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GRE Subject Scores

  1. Nov 13, 2007 #1
    GRE math subject score: 590 (42%)

    I guess I don't have what it takes to be a mathematician.
     
  2. jcsd
  3. Nov 13, 2007 #2
    You mean you don't have what it takes to do a bunch of basic, yet tricky, math problems under extreme time constraints and with the tremendous pressure of knowing that it can influence your admissions prospects. I took the physics test, and I did not do as well as I thought either.

    But I don't understand what these tests are supposed to say about our ability as researchers. I know when I do my research, I try to go as fast as possible, and if I have multiple possibilities for an answer to a research question, I just eliminate some until I'm down to 3, then I guess. I try to solve everything w/o any algebra or calculus, because it takes too much time. I NEVER check my work, because it takes too much time. I try to average 1.7 minutes per research project. :rolleyes:

    Don't EVER let ETS tell you don't have what it takes. You can work around your score, I would suggest having your best referee address it in his/her letter of recommendation.

    Or you could always wait a year, do some research, study for the MATH GRE, smoke it, and then apply again.
     
    Last edited: Nov 13, 2007
  4. Nov 13, 2007 #3
    Yeah, I totally agree with above saying. I recently took GRE Physics as well. All I can say is this. ETS really do know how to make money off of us! Don't hesitate to defeat the system.
     
  5. Nov 13, 2007 #4

    Haha, you really made me laugh there.


    Yeah, I guess I was sort of joking and not joking at the same time. While the gre can't measure research ability, I know that I am probably off a lot of schools lists now. Thanks for your advice.
     
  6. Nov 14, 2007 #5
    I probably got a score similar to yours and I applied to pretty much no safety schools. I think I pretty much wasted A LOT of money. But it is ok, if I don't make it in because of my GRE scores, then that is the way things shake out.
     
  7. Nov 15, 2007 #6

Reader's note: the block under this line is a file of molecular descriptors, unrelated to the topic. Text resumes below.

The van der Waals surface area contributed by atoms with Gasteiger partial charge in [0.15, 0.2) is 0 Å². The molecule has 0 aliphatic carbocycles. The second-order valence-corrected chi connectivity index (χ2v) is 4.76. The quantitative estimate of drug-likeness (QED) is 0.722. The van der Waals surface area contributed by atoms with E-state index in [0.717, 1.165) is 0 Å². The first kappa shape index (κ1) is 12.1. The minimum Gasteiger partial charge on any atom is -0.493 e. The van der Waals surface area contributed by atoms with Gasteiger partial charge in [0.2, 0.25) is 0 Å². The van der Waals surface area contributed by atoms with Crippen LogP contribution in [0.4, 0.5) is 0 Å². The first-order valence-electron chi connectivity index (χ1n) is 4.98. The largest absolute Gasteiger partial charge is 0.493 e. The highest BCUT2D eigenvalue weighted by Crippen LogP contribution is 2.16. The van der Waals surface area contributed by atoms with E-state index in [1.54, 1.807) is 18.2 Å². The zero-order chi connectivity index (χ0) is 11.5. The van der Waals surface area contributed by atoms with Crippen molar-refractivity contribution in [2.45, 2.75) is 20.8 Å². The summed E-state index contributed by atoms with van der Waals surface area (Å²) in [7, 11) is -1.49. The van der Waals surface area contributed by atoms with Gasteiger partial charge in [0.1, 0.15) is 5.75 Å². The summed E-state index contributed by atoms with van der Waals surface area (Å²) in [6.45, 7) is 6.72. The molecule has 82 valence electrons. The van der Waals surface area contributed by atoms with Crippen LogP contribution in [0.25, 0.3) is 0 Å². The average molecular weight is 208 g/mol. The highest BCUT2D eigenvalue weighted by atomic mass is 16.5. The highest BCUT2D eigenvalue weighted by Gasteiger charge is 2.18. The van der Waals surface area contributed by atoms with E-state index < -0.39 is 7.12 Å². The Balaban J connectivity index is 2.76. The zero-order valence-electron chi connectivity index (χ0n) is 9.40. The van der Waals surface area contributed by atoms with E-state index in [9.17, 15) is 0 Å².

i guess ur GRE score right now doesnt truly reflect ur potential to be mathematician.
    assuming that u wrote the GRE test to get into a grad school, it's the motivation to become a mathematician that shud have driven you. this coupled with a little more hard work would definitely see you through.
    also, i dunno whether this is true but your scores could have been circumstantial. like something inevitable that u had to attend to during ur exams could have interfered with it.
    so dont get disheartened by one time score.
    I'm not endorsing you to sit for the gre test again, but if u wish u could, after thoroughly preparing for it. even otherwise, this score is not everything in life. you can still work on mathematics and show your enthusiasm for it by making use of the opportunities that your present score could help you with..

    good luck!
     
  8. Nov 15, 2007 #7
    I have read of many Math majors no scoring in the top 90%. Just take it again, and be sure to prepare for it by doing a lot of practice problems. I recommend the Kaplan GRE math book, and Barrons GRE, as a good starting point.
     
  9. Nov 16, 2007 #8
    Your percentile is much below. I will recommend to retake GRE.
     
  10. Nov 16, 2007 #9
    Heh, when I took the GRE math test I got around a 35 percentile.

    ...good thing I went to grad school in physics instead.
     
  11. Nov 16, 2007 #10
    I would definitely retake it if I could at this point. No, I didn't really prepare for it but that is because I have too many classes right now to spare anytime to do so. This is my fault. But, there are two schools i am applying to that do not look at GRE subject. I now actually don't know what schools to apply to; I think I am just going to apply to the ones I was before and just take what comes (maybe I will add a fall back school or two). If I don't get into any schools then I will seriously have to do some thinking. But, luckily, my family can support me for another year of school (this probably means I will have to move back home though). I am applying to one masters program that I should be able to get into, CUNY, and now I am think of applying to tufts. Everything else is pretty unfeasible unless I squeak in or they are impressed with my recs and classes. The best school I am applying to is U of Ill (urbana) and UW. I am thinking of taking UW off the list now. I just can't imagine getting into the places I am applying (and yet I don't think of them as all that great). For instance, UNC, Duke, Rice. Those were also on my list (Rice and Duke were always somewhat reaches), but now UNC...that has to go too. In the end, what I have to decide really is what is worth my money (parents money) to apply to. Maybe I should cut everything and just apply to the masters program at WFU, and phds to U of ill, Cuny, and tufts. I honestly don't know where else to go that would be worth it. This is where I need real advice.